JACKSON, Miss. (AP) — An Elvis impersonator and singer in Mississippi is suing the federal government for wrongful arrest after he was charged and later cleared of sending poisoned letters to President Barack Obama.
Paul Kevin Curtis of Corinth filed a lawsuit April 30 in federal court in Aberdeen, claiming that prosecutors continued to hold him in jail even after they knew there was no evidence that he had mailed letters dusted with a crude form of ricin to Obama, Republican U.S. Sen. Roger Wicker, and a Lee County judge.
"The defendants conspired and acted in concert with one another to deprive plaintiff of his constitutionally protected rights," the suit states.
Federal agents eventually arrested another man, James Everett Dutschke of Tupelo, Mississippi. He pleaded guilty, was sentenced to 25 years in prison, and is being held at the Supermax federal prison in Florence, Colorado. Dutschke has filed multiple motions to set aside his conviction.
Named specifically in Curtis' lawsuit are the FBI, the U.S. Attorney's Office for the Northern District of Mississippi, the U.S. Department of Justice and the U.S. Department of Homeland Security. Representatives of the U.S. Attorney's Office and the FBI did not respond Thursday to requests for comment.
The lawsuit says Curtis made an administrative demand for payment more than six months ago, but that the government hasn't responded. It describes the federal inquiry in April 2013 as a "substandard investigation" where agents lied to Curtis in an attempt to get him to confess, even though the only evidence they had was that the letters used similar phrases to those Curtis had written in Internet postings. Dutschke, who had past conflicts with Curtis, apparently copied those phrases to make authorities believe Curtis sent the letters.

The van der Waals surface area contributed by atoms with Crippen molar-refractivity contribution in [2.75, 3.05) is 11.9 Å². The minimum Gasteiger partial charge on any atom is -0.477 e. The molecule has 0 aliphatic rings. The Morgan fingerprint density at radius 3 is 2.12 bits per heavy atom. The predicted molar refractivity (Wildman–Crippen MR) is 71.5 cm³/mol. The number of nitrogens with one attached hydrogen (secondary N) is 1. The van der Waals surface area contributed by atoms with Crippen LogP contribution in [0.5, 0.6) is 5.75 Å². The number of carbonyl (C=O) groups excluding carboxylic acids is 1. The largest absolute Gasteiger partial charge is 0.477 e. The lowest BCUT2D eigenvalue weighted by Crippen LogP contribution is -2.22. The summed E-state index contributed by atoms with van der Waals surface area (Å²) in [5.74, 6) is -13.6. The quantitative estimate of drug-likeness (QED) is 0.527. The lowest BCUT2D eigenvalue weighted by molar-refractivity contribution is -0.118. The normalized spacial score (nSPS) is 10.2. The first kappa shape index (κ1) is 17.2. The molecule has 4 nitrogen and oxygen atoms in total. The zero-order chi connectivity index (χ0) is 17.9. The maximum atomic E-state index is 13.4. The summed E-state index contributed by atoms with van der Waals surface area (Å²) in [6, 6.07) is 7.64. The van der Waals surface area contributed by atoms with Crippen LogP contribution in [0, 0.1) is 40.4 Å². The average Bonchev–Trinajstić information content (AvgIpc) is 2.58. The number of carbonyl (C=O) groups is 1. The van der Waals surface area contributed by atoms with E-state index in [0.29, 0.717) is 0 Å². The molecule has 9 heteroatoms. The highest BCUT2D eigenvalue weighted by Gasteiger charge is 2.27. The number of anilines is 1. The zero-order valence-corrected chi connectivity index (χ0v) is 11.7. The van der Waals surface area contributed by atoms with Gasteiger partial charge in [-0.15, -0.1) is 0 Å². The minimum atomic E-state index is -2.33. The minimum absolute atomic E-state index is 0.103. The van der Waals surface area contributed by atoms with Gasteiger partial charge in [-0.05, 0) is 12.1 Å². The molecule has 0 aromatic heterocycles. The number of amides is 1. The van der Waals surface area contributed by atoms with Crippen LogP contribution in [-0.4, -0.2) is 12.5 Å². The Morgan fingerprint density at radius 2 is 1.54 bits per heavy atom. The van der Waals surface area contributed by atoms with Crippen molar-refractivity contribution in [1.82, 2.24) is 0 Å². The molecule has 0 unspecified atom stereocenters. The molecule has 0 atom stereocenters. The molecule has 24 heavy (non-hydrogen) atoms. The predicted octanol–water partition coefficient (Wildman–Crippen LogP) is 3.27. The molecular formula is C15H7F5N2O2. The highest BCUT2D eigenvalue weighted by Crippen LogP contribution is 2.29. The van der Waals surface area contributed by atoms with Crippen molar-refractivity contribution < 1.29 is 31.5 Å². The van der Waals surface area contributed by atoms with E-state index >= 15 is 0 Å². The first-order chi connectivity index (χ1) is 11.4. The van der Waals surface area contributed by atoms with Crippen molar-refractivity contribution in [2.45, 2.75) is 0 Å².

"The agents used everything short of waterboarding to force a confession from Kevin Curtis, all based on something he posted on Facebook," the suit states.
The suit asserts that federal agents knew as early as April 19 that they had no physical evidence against Curtis, even though charges weren't dropped until April 23.
Hal Neilson, one of the lawyers representing Curtis, has a tangled history with the FBI and federal prosecutors in northern Mississippi. He led the FBI's north Mississippi office until he was removed after sparring with then-U.S. Attorney Jim Greenlee over what Nielsen considered improper actions. Nielson was later indicted on charges that he failed to report his ownership interest in the Oxford FBI building and then lied about it. Nielson was acquitted on some charges and the rest were dismissed.
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